‘On the Plain of Snakes’ Review: Why María Left Oaxa
After a visit to the Mexican border, Paul Theroux (Malawi 1963-65), resolved to return by car and ﬁnd out why so many risk crossing furtively into the U.S.
The author, near the Mexican border, talks to a man who had been deported after working for 12 years in the U.S. PHOTO: STEVE MCCURRY
Andrew R. Graybill
Wall Street Journal
Sept. 25, 2019 7:10 pm ET
A couple of years ago, the novelist and travel writer Paul Theroux visited the U.S.-Mexico border. South of the line he interviewed several people at a shelter serving migrants and deportees, and his memory of an encounter with a woman named María stalked him thereafter “like an apparition.” She wept as she told Mr. Theroux how she had left her three young children with their grandmother in Oaxaca, deep in the Mexican interior, so that she could find menial work at a hotel in the United States. But she had lost her way in the desert and was arrested, abused and deported. “Later I saw her alone,” he writes, “praying before she ate, an iconic image of piety and hope.” He resolved to come back and travel to María’s home region by car in order to find out why she and so many others risk crossing furtively into the U.S. “On the Plain of Snakes” is the fierce and poignant account of his monthslong quest.
Mr. Theroux starts out in early 2017 by driving all 2,000 miles of the border between San Ysidro, Calif. (just south of San Diego) and Brownsville, Texas (near the mouth of the Rio Grande), looping back and forth between Mexico and the United States as if stitching the two countries together with his automobile. It is a haunted landscape, where—in the words of the writer Gloria Anzaldúa —“the Third World grates against the first and bleeds.” And blood there is: thousands of murders every year, with some victims dismembered or decapitated. Mr. Theroux’s narrative calls to mind the maxim of Mexican President Porfirio Díaz, who—save for brief interludes—ruled with a mailed fist from 1876 to 1911: “Poor Mexico. So far from God, so close to the United States.” But if for Díaz the threat was Yankee imperialism, now it is the ravenous appetite of Americans for illegal drugs, on which they spend more than $100 billion per year, fueling so much of the cartel-driven violence.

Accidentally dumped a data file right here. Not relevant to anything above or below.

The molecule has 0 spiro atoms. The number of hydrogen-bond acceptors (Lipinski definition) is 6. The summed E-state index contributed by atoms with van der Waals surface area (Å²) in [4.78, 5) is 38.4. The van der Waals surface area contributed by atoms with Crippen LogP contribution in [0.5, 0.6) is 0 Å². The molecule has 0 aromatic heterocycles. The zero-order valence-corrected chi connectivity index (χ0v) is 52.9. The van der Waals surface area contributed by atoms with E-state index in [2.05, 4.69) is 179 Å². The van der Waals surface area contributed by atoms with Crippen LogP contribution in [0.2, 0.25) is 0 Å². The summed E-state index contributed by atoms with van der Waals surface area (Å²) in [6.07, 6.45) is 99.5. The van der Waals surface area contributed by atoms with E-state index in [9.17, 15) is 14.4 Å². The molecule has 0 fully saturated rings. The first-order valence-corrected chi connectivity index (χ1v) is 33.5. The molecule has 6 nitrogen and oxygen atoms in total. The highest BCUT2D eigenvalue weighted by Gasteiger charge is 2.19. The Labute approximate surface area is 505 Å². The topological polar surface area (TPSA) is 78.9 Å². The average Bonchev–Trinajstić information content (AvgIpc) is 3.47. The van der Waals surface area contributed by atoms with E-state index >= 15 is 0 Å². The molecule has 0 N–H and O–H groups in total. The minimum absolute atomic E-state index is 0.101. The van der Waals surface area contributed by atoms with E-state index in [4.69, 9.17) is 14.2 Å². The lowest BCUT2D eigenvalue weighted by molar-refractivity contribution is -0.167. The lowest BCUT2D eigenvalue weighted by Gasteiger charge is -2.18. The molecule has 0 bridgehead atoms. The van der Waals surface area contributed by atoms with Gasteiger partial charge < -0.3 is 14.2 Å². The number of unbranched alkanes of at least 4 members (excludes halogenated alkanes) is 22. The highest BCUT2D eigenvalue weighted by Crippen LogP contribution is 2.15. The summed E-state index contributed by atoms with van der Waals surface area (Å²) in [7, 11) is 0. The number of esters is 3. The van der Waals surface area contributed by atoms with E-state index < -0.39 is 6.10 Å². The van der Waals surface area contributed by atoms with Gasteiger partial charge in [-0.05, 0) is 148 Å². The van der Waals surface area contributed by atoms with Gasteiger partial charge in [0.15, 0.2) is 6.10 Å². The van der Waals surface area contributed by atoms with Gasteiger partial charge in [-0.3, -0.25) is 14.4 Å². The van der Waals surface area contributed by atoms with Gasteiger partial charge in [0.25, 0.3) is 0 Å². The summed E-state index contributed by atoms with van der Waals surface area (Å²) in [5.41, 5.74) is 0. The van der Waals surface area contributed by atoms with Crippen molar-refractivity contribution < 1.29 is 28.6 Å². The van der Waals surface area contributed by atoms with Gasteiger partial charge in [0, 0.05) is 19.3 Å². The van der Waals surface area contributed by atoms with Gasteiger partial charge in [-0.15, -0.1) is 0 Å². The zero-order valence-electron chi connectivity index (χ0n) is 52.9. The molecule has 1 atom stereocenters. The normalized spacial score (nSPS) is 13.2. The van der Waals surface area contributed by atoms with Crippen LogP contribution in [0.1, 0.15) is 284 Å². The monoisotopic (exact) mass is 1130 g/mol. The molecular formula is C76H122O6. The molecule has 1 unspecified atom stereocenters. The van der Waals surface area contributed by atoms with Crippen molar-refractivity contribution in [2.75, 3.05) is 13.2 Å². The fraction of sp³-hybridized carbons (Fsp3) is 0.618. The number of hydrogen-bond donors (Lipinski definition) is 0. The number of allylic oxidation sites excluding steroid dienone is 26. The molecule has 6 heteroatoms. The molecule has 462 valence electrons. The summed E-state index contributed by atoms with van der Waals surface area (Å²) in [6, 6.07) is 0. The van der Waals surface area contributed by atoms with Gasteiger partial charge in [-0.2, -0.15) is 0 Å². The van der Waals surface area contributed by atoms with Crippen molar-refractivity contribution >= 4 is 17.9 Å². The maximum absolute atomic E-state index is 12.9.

Then, like a swimmer who has tested the waters, Mr. Theroux dives into Mexico. In San Luis Potosí, in the north-central part of the country, he stumbles upon a demonstration by a group called the Caravan, which seeks justice for the 43 students thought to have been disappeared by drug traffickers in league with local law enforcement in the southern state of Guerrero in 2014. On the outskirts of Mexico City, Mr. Theroux is extorted by a corrupt police officer—the bane of Mexicans and foreign visitors alike—who shakes him down for all the pesos and dollars in his wallet. But things improve dramatically once he reaches the capital, where, thanks to his reputation and professional connections, he leads a 10-day writing workshop. He is smitten by his students’ intelligence and generosity, as well as by their willingness to share in his adventure. Together they visit a clandestine shrine to Santa Muerte (Holy Death), a folk saint “offering hope to the desperate (as well as to drug dealers, prostitutes, smugglers, and gangsters).”